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Saturday, January 14, 2017

A small drop in a huge ocean

There is so much to say! 

The work I do with pregnant women and with mothers and babies remains the same, whether I am in a fancy shmancy house in a rich suburb, or in a small room with no electricity, no heat, and water pouring down the walls. Mothers are mothers, and most pregnant women have similar concerns and worries, at least in terms of the coming labor and birth.

That's where the similarity ends. None of the women I have spoken to here in northern Greece want to give birth or raise their children in the situation they find themselves in. These families are people like you: back home, they are nurses, teachers, University professors, artists. They are the ones who managed to get out: a poor unemployed man and his family wouldn't have been able to pay for the treacherous voyage across to southern Europe.

I won't post pictures of the people I am meeting here. They have already been stripped of so much of their dignity. Living in a tent or a crowded room, being given rations of food, using communal bathrooms, wearing second hand donated clothing, being moved from place to place at the whim of the authorities ... having people take pictures of you and asking you personal questions, it's too much. 

So I'm posting pictures of snowmen, which shouldn't be living here in Greece - they belong in Canada. And pictures of the stray dogs that roam everywhere, through the city, around the camps, in the fields behind the buildings. This dog we met outside Sindos camp, it had been hit by a car so its back legs didn't work so well.


The camp is housed in a huge abandoned industrial warehouse, with many of the windows broken. The UN tents line the warehouse. Clothes are hanging outside the tents. Children run around and play, some of them ride bicycles, others climb on dangerous-looking objects that line the walls. There are painted handprints on several of the inside and outside walls.

Across the road, there is another warehouse where the supplies and food are kept. The camps are maintained by the military, so there is always a sense that you are being watched.

The smell in the warehouses is pretty overpowering at times. they are heated, so there's a strong smell of fuel. There's the smell of too many people living together for too long in small spaces. There's the smell of coldness, dampness and loneliness. There's the constant smell of cigarettes, because most of the men smoke here.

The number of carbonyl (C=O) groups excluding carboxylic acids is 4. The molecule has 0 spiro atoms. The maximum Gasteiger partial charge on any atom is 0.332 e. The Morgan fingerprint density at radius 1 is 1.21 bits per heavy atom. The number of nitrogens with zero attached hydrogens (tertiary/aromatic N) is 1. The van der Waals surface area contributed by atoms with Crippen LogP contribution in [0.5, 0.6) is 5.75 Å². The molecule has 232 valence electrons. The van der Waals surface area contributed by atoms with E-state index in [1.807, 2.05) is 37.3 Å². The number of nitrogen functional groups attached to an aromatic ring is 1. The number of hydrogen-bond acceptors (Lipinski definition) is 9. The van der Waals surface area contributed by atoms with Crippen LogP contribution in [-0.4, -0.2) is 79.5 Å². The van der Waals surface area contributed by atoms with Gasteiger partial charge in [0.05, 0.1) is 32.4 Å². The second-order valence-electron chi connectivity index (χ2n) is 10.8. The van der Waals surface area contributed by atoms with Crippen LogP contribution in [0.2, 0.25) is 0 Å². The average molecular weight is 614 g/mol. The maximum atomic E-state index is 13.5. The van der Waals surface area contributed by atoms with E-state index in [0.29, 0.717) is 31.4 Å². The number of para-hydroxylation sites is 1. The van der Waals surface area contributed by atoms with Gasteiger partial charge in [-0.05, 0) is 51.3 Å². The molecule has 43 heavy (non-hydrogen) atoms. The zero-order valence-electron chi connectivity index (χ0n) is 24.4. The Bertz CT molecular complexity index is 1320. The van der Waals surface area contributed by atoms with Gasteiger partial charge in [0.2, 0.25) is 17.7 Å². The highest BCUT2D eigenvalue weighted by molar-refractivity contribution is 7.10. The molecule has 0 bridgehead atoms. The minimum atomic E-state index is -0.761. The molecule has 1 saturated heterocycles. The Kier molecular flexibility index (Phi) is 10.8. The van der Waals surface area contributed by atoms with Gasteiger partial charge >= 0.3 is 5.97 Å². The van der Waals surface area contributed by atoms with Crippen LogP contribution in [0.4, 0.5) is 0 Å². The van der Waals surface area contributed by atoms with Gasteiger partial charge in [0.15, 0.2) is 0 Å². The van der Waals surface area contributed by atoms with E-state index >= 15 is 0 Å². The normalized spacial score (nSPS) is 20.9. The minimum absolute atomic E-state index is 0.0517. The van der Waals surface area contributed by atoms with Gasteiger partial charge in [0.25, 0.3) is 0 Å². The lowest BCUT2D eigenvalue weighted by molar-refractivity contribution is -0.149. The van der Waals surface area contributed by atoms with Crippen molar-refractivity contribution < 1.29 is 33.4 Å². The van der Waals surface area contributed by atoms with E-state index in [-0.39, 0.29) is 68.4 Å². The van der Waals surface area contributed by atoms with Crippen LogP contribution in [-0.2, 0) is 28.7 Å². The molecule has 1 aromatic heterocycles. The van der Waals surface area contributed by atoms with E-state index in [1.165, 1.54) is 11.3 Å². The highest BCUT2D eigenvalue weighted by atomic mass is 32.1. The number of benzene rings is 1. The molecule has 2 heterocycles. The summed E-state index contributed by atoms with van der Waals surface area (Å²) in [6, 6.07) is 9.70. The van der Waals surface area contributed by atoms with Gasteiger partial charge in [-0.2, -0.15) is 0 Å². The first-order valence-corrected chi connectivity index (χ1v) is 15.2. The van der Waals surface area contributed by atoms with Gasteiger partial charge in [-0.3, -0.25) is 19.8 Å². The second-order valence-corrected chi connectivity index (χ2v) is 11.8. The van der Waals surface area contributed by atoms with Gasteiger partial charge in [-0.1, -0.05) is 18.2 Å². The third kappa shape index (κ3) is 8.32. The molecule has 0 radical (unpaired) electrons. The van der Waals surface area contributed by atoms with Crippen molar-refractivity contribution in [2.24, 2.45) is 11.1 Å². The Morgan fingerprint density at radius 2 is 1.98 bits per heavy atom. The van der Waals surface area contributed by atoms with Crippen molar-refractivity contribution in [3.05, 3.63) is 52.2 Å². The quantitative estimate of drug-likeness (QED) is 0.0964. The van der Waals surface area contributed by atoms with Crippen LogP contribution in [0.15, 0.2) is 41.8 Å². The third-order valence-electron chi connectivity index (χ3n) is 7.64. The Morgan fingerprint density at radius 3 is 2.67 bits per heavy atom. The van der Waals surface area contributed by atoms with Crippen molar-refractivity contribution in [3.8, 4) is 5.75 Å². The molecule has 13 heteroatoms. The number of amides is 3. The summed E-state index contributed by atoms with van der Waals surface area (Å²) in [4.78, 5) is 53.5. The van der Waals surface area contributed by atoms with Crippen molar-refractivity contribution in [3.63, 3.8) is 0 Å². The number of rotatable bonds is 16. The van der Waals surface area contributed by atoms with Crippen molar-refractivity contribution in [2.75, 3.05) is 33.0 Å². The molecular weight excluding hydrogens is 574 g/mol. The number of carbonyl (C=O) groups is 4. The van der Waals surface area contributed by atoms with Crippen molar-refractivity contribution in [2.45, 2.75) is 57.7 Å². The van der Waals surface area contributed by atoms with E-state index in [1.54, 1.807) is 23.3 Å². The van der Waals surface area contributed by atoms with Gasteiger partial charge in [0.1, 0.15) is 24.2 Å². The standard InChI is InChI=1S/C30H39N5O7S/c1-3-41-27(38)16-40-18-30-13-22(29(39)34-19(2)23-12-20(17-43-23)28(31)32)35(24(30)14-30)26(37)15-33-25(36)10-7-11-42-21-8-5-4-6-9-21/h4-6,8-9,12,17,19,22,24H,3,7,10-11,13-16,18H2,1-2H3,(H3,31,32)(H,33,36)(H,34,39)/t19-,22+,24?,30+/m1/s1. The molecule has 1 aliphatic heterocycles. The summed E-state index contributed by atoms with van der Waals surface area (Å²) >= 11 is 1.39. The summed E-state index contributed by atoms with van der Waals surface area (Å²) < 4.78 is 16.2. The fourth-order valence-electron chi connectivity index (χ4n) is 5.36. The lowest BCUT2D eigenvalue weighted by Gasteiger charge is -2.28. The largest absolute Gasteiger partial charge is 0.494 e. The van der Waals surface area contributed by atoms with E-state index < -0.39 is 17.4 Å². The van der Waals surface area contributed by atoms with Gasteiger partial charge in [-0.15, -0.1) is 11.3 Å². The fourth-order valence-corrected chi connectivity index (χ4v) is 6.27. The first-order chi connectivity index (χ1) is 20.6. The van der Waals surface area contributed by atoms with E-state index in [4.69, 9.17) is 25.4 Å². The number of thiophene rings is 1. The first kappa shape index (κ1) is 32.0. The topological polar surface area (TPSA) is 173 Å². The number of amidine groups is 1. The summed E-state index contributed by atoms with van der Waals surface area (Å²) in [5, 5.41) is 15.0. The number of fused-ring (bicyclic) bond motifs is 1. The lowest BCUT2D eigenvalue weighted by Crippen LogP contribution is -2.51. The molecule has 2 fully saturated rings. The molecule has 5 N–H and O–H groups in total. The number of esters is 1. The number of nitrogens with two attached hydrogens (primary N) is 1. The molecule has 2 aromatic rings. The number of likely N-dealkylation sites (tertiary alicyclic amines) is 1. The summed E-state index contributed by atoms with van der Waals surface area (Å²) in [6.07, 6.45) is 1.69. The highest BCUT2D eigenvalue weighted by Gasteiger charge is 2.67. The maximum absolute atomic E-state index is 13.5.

Sounds? Children laughing or crying, dogs barking, people talking.

Inside the mother baby tent, we distribute diapers, food packs and essential items for mothers with children under two. Mothers who are pregnant or who need assistance feeding their babies are visited individually.

We are planning on starting up some activities for the women who live in the camp, so that they can have a few minutes to relax, having a foot rub, doing a few yoga stretches, learning about some aspect of motherbaby health.


This dog was lying outside another camp which is also very strictly controlled, but is easier to live. The people living there have rooms, communal spaces, and there are classes and activities organized every day.

We were sitting waiting the other day for our colleagues to finish their appointment. Before we knew it, we were having an impromptu chocolate eating and Arabic lesson session. Ten women - four English speakers, six Arabic speaker, and one woman who spoke both, got together and made jokes about everything and laughed at each other, while the kids played outside and the tiny kids jumped around and got yelled at. Life goes on.

If you feel tiny, if you feel like there's nothing you can do, look around you and find some way that you can help. Small things: if you're in Canada, make friends with a Syrian family who lives near you. If you're anywhere, donate money to any charity that appeals to you. If you are active in politics or you feel you can make a difference, make it! If you have any skills at all that you can share - health related, cooking, teaching a language, TRANSLATING from Arabic, sorting stuff in a warehouse, watching the coast off Lesbos for boats, then come to Greece and start volunteering!

I'm feeling very tiny much of the time. I want so much to help - the woman whose family lives in four different countries, the one who has lost many members of her family, the one who never wanted to give birth in a tent, the one whose husband is in a different camp ... and all I can do is care for those who I am lucky enough to meet, smile at the others, and be very, very grateful for what I have.



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